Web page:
The average prices of homes in England and Wales has risen by 0.1 per cent, the first positive monthly change since January 2008.
The latest figures published by the Land Registry compare the price for which houses were bought with the price they have been sold for.
The annual rate of decline is now slowing month-on-month, with the current 14 per cent a marked improvement on the 15.9 per cent seen in May and the 16.2 per cent in April, with the average house price now standing at £153,000.
It was a particularly marked increase for those in the London area, who saw a rise of 2 per cent to an average price of £301,859 - the greatest nationwide.
This government release may help clarify the housing situation for home owners. Earlier this month, they were told by Halifax that prices had slipped 0.5 per cent, but that they had risen by 0.9 per cent by Nationwide.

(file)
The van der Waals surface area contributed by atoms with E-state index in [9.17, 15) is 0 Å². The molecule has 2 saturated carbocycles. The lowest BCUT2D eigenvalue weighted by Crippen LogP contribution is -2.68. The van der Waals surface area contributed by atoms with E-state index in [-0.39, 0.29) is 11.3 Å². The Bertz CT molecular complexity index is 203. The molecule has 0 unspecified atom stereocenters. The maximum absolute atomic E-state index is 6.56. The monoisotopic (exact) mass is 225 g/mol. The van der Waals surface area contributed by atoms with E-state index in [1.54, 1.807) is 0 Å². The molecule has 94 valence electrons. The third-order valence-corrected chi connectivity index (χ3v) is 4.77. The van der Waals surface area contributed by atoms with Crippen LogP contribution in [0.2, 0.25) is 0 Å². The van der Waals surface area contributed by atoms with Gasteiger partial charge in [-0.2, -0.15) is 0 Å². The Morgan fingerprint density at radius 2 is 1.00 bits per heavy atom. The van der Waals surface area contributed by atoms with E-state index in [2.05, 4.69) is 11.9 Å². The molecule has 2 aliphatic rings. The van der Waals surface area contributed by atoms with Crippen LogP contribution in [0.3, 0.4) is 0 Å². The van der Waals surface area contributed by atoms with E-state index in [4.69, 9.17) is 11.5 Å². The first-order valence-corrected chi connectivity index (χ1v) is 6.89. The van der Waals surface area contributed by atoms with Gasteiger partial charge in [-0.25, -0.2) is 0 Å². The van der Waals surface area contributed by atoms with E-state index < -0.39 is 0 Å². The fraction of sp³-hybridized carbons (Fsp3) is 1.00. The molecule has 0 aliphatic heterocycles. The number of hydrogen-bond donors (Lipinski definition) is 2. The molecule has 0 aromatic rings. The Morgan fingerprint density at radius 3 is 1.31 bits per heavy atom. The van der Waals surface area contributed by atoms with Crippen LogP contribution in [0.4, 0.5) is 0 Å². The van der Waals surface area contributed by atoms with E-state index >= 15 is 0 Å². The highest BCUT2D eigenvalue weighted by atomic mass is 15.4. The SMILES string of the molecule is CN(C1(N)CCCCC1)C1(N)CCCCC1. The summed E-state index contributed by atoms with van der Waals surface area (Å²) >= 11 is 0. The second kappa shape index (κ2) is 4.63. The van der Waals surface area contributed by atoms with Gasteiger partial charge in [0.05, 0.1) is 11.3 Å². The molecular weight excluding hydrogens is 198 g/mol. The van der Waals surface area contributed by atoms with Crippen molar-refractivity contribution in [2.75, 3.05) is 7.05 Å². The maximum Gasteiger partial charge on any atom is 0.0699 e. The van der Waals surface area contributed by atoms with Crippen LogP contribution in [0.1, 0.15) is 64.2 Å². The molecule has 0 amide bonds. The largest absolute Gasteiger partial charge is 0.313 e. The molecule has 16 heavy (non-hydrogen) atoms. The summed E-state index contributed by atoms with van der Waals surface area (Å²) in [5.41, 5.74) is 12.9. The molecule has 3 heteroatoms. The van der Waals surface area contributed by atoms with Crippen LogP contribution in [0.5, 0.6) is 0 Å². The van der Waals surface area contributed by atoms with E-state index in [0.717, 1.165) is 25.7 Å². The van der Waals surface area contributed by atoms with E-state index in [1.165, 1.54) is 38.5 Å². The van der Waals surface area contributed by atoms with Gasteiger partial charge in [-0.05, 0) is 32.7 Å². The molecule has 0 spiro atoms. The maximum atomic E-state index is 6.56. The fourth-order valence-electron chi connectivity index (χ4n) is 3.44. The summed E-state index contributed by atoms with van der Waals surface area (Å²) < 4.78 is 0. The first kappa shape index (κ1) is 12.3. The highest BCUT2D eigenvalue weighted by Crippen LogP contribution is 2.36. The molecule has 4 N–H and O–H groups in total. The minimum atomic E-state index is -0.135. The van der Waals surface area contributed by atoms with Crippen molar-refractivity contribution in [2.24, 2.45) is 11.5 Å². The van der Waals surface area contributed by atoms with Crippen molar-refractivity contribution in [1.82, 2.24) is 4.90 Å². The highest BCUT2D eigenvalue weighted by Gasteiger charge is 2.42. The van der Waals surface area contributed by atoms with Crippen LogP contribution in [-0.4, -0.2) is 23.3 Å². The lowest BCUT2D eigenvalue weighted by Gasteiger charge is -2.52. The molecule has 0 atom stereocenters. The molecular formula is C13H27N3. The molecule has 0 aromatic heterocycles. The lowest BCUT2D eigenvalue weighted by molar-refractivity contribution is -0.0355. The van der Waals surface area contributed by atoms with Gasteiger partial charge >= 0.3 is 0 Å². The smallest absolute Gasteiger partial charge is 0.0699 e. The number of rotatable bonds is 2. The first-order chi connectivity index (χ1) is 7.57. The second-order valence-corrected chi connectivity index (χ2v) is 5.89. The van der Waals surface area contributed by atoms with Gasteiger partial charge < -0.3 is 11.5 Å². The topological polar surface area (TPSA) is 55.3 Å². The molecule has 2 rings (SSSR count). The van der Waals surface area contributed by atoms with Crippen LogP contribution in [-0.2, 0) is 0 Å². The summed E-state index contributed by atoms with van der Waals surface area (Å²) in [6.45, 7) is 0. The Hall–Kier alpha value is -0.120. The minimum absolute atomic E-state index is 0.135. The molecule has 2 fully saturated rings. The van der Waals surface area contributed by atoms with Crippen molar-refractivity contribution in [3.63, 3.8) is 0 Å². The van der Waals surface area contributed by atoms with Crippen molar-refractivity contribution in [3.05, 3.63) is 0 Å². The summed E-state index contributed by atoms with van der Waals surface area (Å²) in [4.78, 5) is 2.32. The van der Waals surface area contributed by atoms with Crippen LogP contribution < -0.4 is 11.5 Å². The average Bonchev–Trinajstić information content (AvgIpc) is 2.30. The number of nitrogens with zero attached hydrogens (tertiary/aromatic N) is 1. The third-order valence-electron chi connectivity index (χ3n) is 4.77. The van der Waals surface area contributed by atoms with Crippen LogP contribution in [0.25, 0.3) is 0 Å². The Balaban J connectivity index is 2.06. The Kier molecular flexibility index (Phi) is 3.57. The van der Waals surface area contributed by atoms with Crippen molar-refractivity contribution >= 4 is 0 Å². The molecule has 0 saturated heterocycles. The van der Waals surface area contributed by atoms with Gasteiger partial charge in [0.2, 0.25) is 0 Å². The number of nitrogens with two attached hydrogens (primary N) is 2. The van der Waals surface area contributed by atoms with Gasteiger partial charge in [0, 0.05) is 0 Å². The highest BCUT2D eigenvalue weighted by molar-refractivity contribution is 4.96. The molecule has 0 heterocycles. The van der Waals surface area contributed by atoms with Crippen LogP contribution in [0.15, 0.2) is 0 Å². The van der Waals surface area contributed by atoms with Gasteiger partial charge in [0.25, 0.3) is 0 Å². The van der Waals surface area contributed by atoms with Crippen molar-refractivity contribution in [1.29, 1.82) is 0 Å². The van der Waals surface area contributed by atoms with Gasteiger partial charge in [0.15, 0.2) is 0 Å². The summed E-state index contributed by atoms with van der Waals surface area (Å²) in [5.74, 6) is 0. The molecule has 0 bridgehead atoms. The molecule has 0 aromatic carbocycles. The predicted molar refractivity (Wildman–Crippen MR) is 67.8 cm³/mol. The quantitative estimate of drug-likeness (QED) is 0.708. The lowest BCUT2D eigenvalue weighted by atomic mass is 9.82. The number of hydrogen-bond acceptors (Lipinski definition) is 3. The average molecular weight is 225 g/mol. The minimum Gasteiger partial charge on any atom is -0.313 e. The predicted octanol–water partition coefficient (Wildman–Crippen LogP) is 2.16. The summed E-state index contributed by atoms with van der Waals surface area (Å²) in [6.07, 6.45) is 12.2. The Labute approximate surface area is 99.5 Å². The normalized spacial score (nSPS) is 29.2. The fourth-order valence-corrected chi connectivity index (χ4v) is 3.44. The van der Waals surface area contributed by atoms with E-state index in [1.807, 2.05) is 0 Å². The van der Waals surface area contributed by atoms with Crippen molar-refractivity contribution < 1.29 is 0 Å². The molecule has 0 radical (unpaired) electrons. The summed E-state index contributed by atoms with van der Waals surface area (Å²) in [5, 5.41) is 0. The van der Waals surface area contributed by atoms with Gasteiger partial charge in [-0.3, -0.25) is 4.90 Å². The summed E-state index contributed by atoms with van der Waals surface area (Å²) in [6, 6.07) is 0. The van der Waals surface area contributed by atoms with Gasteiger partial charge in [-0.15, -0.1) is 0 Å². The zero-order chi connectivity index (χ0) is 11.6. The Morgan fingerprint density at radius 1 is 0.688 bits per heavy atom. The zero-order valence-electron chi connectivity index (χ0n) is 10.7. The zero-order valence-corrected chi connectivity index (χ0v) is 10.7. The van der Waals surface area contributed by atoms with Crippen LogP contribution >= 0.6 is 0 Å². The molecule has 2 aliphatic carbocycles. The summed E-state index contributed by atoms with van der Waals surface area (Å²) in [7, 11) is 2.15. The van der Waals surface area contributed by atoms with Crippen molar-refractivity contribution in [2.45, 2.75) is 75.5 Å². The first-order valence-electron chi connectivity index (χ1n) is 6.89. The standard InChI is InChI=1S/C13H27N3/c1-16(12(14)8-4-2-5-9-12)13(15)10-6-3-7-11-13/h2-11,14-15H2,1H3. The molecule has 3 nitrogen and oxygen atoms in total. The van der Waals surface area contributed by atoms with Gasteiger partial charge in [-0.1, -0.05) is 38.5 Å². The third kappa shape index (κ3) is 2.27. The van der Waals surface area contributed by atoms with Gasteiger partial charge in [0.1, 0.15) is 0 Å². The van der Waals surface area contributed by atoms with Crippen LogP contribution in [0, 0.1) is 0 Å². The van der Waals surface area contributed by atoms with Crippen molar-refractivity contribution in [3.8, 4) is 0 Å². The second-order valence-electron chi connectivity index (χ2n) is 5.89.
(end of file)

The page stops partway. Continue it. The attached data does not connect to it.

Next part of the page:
Despite the overall improvement, many properties in the South are faring better than those in the North and Wales, where the plummet continues. Yorkshire and Humber fell by 1.2 per cent and the East Midlands by 1.1 per cent, a worrying sign that the north-south divide in the property market may re-emerge.
An independent report by property information specialist Hometrack found that prices overall remained flat in June, with the majority of the increases coming from postcodes in London and the South.
Housing sales are positive as well, with completed house sales rising from 34,690 in June to 36,233 in July. Even with that improvement, the sales figures are still 42 per cent less than they were at that time last year.
The Land Registry was also quick to add that "the monthly increase of 0.1 per cent does not signal a return to solid growth, but rather flattening prices."